Beaches in northern Guam
Beaches are coastal deposits of loose sandy sediment. They are important natural habitats and some of Guam’s most beautiful scenery. In northern Guam, beach sand is almost entirely biogenic: it is composed of disintegrated calcium carbonate shells of marine organisms. Observing this speckled white-to-tan sand under magnification reveals grains that are pieces of corals and calcareous algae, mollusk shells, echinoderm fragments, etc. Sand in some areas, notably Jinapsan Beach, consists largely of star-shaped foraminiferal tests (tiny shells of single-celled organisms).
Beaches in northern Guam correspond to two distinct geomorphic types. Some are long, linear beaches that extend parallel to the cliffline (e.g., Ritidian). They are protected from waves only by narrow reefs and exhibit comparatively high-energy conditions. Others are short, somewhat crescent-shaped beaches contained within prominent bays (e.g., Tumon). They are behind wide, well-developed reefs and are consequently relatively quiet settings.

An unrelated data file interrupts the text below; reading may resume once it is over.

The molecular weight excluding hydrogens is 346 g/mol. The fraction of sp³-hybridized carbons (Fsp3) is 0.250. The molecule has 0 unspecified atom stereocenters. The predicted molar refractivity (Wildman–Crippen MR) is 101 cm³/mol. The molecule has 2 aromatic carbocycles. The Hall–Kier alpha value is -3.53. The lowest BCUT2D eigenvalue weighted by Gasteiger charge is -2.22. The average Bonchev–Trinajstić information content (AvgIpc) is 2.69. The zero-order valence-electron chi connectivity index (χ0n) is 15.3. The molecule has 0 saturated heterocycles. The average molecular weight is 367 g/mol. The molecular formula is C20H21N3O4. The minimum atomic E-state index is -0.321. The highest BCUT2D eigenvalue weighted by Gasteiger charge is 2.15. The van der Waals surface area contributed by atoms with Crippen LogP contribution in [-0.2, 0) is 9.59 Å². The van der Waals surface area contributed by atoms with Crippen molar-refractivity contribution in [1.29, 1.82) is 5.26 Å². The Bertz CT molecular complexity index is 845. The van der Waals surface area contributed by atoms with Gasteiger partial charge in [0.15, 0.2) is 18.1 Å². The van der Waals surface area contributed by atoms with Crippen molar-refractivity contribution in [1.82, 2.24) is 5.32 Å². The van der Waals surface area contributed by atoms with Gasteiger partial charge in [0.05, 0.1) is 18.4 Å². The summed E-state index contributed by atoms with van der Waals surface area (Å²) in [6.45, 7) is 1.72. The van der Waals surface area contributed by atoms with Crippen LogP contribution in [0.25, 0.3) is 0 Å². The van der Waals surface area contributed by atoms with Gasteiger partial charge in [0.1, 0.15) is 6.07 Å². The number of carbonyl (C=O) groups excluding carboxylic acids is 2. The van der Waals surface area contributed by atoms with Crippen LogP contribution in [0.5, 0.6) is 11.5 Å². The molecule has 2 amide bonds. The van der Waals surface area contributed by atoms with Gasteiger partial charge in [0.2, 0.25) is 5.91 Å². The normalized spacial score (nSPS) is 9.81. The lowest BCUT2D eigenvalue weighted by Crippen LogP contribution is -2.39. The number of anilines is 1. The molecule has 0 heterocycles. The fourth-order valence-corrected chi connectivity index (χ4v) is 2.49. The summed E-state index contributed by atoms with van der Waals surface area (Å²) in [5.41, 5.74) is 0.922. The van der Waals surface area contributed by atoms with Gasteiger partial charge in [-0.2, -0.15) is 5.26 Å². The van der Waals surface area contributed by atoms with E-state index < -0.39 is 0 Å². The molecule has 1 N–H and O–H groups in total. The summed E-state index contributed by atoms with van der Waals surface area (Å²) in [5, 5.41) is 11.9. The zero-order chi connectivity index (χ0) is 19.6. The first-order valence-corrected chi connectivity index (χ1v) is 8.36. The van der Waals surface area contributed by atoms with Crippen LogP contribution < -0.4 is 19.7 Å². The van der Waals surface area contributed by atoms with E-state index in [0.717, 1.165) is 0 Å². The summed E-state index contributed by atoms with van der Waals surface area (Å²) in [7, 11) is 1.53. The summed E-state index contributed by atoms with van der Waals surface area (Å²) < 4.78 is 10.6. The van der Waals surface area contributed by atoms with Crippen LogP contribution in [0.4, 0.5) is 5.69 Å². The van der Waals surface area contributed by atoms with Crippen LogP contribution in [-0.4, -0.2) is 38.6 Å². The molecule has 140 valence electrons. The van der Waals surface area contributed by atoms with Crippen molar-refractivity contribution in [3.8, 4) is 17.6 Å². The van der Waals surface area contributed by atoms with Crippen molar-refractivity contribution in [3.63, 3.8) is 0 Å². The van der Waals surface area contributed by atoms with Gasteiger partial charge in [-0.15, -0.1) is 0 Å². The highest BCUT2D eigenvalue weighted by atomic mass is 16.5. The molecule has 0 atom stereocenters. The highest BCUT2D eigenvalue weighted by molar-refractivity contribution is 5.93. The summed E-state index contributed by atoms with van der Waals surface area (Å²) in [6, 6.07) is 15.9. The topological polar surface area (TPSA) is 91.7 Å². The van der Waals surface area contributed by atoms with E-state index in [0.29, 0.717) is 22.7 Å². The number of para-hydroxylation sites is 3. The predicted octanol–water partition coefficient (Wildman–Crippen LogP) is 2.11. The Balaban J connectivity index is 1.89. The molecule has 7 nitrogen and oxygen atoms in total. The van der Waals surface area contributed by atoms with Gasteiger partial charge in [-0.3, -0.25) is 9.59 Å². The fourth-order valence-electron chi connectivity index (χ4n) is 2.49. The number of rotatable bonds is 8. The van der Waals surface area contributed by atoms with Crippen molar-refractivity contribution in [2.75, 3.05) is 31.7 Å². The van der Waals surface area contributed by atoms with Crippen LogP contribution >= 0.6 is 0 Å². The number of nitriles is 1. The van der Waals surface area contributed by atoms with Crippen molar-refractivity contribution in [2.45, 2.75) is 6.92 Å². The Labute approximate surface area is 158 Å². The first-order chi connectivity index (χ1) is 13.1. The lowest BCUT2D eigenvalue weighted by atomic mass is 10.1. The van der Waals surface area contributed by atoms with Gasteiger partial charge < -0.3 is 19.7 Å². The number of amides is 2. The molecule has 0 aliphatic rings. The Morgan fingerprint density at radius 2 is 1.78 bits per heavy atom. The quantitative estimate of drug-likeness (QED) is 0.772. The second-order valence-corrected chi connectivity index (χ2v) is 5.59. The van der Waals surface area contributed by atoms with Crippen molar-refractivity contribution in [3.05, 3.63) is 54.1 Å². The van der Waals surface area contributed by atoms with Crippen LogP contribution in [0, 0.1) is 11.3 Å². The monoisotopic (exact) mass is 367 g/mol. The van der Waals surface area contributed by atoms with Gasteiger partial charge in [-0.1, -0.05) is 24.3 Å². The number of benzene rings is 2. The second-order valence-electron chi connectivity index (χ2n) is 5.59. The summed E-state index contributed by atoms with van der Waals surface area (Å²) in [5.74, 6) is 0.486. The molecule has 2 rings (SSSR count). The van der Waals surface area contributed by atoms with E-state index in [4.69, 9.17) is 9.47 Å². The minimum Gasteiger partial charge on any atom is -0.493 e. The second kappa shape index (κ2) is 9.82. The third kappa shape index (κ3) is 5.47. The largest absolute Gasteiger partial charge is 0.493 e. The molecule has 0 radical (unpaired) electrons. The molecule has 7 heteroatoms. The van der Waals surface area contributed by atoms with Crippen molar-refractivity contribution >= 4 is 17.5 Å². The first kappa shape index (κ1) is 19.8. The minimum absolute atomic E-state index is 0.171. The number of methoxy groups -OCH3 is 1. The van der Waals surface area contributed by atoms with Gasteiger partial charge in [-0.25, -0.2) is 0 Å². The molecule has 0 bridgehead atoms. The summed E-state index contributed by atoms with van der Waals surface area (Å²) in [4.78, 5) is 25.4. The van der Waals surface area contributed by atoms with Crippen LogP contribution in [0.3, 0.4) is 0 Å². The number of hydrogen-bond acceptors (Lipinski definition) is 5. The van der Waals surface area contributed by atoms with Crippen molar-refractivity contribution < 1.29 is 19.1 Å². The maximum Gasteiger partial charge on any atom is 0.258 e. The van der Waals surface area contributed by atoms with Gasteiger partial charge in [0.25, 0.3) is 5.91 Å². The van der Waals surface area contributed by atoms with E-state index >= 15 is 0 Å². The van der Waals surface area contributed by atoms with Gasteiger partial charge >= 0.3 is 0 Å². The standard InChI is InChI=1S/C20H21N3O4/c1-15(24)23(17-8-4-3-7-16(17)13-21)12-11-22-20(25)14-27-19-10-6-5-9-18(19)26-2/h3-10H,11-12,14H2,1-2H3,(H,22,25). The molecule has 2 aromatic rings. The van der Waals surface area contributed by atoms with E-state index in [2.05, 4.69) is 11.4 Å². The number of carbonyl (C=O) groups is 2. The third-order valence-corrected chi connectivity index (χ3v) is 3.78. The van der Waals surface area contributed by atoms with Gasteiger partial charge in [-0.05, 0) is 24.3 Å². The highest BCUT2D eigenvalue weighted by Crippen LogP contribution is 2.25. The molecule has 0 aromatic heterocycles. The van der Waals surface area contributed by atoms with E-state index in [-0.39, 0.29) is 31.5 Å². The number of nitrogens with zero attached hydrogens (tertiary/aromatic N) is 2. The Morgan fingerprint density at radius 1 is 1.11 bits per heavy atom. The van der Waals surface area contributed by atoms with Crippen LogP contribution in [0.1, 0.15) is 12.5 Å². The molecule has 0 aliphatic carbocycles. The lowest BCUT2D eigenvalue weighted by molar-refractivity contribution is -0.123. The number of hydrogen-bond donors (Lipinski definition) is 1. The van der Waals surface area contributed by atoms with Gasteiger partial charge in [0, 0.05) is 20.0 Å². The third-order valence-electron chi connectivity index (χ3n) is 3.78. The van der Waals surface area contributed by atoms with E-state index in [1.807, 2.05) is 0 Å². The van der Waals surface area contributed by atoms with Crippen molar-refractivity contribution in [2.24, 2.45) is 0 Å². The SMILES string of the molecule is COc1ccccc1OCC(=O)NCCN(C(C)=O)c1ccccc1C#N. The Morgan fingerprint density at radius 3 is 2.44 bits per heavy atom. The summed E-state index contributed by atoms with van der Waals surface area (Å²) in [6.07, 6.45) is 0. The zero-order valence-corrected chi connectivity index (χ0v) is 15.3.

The Pacific side of northern Guam lacks sandy shore. Its steep coastal slopes and exposure to nearly constantly rough seas has not favored the development of reefs that could protect the coast and allow accumulation of beach sand.
Beaches are generally barren. Very few plants can grow in loose and salty coastal sand. Vines such as Ipomoea pes-caprae and Canavalia spp. may extend from their roots in the backshore and creep seaward to take advantage of unshaded, open space on the beach. Near the water, beach sand is locally cemented by natural processes into hard deposits known as beachrock. They are usually coated with slippery films of algae. Green algae, especially Ulva, occasionally bloom in the intertidal zone.
Text above is slightly modified from
"Environments of Guam" by Danko Taborosi, David R. Burdick, Claudine M. Camacho, Frank Camacho, published by BessPress, 2013.
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